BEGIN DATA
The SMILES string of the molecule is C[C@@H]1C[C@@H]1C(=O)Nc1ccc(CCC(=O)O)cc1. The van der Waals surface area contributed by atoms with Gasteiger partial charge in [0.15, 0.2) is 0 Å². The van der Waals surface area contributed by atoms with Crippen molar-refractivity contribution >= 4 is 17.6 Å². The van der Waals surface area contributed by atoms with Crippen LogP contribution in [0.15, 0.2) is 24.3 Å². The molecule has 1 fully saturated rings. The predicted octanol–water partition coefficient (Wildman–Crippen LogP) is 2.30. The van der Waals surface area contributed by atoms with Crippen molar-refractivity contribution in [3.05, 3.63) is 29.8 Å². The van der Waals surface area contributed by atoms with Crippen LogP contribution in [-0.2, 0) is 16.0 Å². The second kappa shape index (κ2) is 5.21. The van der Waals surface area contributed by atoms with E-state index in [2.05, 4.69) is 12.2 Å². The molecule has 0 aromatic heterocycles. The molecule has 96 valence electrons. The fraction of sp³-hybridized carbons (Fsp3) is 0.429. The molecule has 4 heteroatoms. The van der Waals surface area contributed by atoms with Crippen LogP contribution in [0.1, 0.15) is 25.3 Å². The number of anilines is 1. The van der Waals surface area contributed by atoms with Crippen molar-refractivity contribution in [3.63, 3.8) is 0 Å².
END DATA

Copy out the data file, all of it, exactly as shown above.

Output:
The SMILES string of the molecule is C[C@@H]1C[C@@H]1C(=O)Nc1ccc(CCC(=O)O)cc1. The van der Waals surface area contributed by atoms with Gasteiger partial charge in [0.15, 0.2) is 0 Å². The van der Waals surface area contributed by atoms with Crippen molar-refractivity contribution >= 4 is 17.6 Å². The van der Waals surface area contributed by atoms with Crippen LogP contribution in [0.15, 0.2) is 24.3 Å². The molecule has 1 fully saturated rings. The predicted octanol–water partition coefficient (Wildman–Crippen LogP) is 2.30. The van der Waals surface area contributed by atoms with Crippen molar-refractivity contribution in [3.05, 3.63) is 29.8 Å². The van der Waals surface area contributed by atoms with Crippen LogP contribution in [-0.2, 0) is 16.0 Å². The second kappa shape index (κ2) is 5.21. The van der Waals surface area contributed by atoms with E-state index in [2.05, 4.69) is 12.2 Å². The molecule has 0 aromatic heterocycles. The molecule has 96 valence electrons. The fraction of sp³-hybridized carbons (Fsp3) is 0.429. The molecule has 4 heteroatoms. The van der Waals surface area contributed by atoms with Crippen LogP contribution in [0.1, 0.15) is 25.3 Å². The number of anilines is 1. The van der Waals surface area contributed by atoms with Crippen molar-refractivity contribution in [3.63, 3.8) is 0 Å².